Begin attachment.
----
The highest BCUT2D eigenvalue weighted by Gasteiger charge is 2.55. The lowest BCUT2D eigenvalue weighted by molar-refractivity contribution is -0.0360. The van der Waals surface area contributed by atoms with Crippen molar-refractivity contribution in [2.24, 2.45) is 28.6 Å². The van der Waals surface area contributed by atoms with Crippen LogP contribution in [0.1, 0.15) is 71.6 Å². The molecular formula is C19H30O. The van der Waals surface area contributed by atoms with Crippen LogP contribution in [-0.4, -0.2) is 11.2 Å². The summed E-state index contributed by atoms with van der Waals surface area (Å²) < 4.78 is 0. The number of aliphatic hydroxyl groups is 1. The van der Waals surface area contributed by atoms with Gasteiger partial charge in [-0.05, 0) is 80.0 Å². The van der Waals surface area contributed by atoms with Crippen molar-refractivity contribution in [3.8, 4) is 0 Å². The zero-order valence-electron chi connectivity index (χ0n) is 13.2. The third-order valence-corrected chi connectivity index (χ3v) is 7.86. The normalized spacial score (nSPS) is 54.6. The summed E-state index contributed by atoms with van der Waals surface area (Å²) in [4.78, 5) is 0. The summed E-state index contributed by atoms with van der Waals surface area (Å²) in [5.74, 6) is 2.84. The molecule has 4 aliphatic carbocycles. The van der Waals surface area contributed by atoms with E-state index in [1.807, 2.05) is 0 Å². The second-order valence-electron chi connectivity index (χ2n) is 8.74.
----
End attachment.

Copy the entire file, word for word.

The highest BCUT2D eigenvalue weighted by Gasteiger charge is 2.55. The lowest BCUT2D eigenvalue weighted by molar-refractivity contribution is -0.0360. The van der Waals surface area contributed by atoms with Crippen molar-refractivity contribution in [2.24, 2.45) is 28.6 Å². The van der Waals surface area contributed by atoms with Crippen LogP contribution in [0.1, 0.15) is 71.6 Å². The molecular formula is C19H30O. The van der Waals surface area contributed by atoms with Crippen LogP contribution in [-0.4, -0.2) is 11.2 Å². The summed E-state index contributed by atoms with van der Waals surface area (Å²) < 4.78 is 0. The number of aliphatic hydroxyl groups is 1. The van der Waals surface area contributed by atoms with Gasteiger partial charge in [-0.05, 0) is 80.0 Å². The van der Waals surface area contributed by atoms with Crippen molar-refractivity contribution in [3.8, 4) is 0 Å². The zero-order valence-electron chi connectivity index (χ0n) is 13.2. The third-order valence-corrected chi connectivity index (χ3v) is 7.86. The normalized spacial score (nSPS) is 54.6. The summed E-state index contributed by atoms with van der Waals surface area (Å²) in [4.78, 5) is 0. The summed E-state index contributed by atoms with van der Waals surface area (Å²) in [5.74, 6) is 2.84. The molecule has 4 aliphatic carbocycles. The van der Waals surface area contributed by atoms with E-state index in [1.807, 2.05) is 0 Å². The second-order valence-electron chi connectivity index (χ2n) is 8.74.